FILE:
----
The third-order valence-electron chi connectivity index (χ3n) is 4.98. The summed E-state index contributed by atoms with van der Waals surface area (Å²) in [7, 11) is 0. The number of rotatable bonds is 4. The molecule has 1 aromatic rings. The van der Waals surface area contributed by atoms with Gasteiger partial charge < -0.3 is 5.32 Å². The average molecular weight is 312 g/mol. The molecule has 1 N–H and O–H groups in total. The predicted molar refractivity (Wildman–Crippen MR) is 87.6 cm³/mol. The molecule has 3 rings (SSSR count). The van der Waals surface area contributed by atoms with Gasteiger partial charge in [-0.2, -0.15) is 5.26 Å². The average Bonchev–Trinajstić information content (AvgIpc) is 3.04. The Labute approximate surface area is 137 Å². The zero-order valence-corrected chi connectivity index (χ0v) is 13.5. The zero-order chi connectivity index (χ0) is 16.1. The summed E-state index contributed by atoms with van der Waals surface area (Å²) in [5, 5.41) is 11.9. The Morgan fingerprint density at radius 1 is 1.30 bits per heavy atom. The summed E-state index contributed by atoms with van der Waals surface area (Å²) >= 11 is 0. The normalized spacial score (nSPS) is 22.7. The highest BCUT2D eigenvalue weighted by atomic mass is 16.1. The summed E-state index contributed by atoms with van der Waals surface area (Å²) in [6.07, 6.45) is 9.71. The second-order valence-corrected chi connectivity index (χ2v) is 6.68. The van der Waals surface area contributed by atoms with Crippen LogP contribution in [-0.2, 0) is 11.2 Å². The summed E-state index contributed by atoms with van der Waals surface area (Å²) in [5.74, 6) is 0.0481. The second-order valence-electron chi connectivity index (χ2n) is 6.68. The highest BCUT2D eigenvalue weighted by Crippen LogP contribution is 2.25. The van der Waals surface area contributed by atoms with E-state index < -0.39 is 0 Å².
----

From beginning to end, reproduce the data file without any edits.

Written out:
The third-order valence-electron chi connectivity index (χ3n) is 4.98. The summed E-state index contributed by atoms with van der Waals surface area (Å²) in [7, 11) is 0. The number of rotatable bonds is 4. The molecule has 1 aromatic rings. The van der Waals surface area contributed by atoms with Gasteiger partial charge < -0.3 is 5.32 Å². The average molecular weight is 312 g/mol. The molecule has 1 N–H and O–H groups in total. The predicted molar refractivity (Wildman–Crippen MR) is 87.6 cm³/mol. The molecule has 3 rings (SSSR count). The van der Waals surface area contributed by atoms with Gasteiger partial charge in [-0.2, -0.15) is 5.26 Å². The average Bonchev–Trinajstić information content (AvgIpc) is 3.04. The Labute approximate surface area is 137 Å². The zero-order valence-corrected chi connectivity index (χ0v) is 13.5. The zero-order chi connectivity index (χ0) is 16.1. The summed E-state index contributed by atoms with van der Waals surface area (Å²) in [5, 5.41) is 11.9. The Morgan fingerprint density at radius 1 is 1.30 bits per heavy atom. The summed E-state index contributed by atoms with van der Waals surface area (Å²) >= 11 is 0. The normalized spacial score (nSPS) is 22.7. The highest BCUT2D eigenvalue weighted by atomic mass is 16.1. The summed E-state index contributed by atoms with van der Waals surface area (Å²) in [6.07, 6.45) is 9.71. The second-order valence-corrected chi connectivity index (χ2v) is 6.68. The van der Waals surface area contributed by atoms with Crippen LogP contribution in [-0.2, 0) is 11.2 Å². The summed E-state index contributed by atoms with van der Waals surface area (Å²) in [5.74, 6) is 0.0481. The second-order valence-electron chi connectivity index (χ2n) is 6.68. The highest BCUT2D eigenvalue weighted by Crippen LogP contribution is 2.25. The van der Waals surface area contributed by atoms with E-state index < -0.39 is 0 Å².